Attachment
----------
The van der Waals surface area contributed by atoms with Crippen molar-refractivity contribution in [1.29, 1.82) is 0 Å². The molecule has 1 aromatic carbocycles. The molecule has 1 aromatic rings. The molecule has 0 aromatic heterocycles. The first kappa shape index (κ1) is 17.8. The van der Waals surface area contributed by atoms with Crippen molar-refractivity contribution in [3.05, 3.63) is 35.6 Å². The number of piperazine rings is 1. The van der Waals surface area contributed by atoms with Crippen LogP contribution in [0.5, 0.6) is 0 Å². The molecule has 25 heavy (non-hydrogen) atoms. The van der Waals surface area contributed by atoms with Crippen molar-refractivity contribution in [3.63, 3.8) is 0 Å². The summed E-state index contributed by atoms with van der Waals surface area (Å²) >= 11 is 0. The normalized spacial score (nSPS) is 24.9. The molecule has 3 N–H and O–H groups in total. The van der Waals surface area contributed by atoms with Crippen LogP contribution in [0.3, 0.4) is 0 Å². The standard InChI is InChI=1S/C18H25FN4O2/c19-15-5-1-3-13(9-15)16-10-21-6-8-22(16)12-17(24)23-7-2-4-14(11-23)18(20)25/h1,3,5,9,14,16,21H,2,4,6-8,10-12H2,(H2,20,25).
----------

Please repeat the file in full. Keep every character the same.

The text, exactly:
The van der Waals surface area contributed by atoms with Crippen molar-refractivity contribution in [1.29, 1.82) is 0 Å². The molecule has 1 aromatic carbocycles. The molecule has 1 aromatic rings. The molecule has 0 aromatic heterocycles. The first kappa shape index (κ1) is 17.8. The van der Waals surface area contributed by atoms with Crippen molar-refractivity contribution in [3.05, 3.63) is 35.6 Å². The number of piperazine rings is 1. The van der Waals surface area contributed by atoms with Crippen LogP contribution in [0.5, 0.6) is 0 Å². The molecule has 25 heavy (non-hydrogen) atoms. The van der Waals surface area contributed by atoms with Crippen molar-refractivity contribution in [3.63, 3.8) is 0 Å². The summed E-state index contributed by atoms with van der Waals surface area (Å²) >= 11 is 0. The normalized spacial score (nSPS) is 24.9. The molecule has 3 N–H and O–H groups in total. The van der Waals surface area contributed by atoms with Crippen LogP contribution in [0.3, 0.4) is 0 Å². The standard InChI is InChI=1S/C18H25FN4O2/c19-15-5-1-3-13(9-15)16-10-21-6-8-22(16)12-17(24)23-7-2-4-14(11-23)18(20)25/h1,3,5,9,14,16,21H,2,4,6-8,10-12H2,(H2,20,25).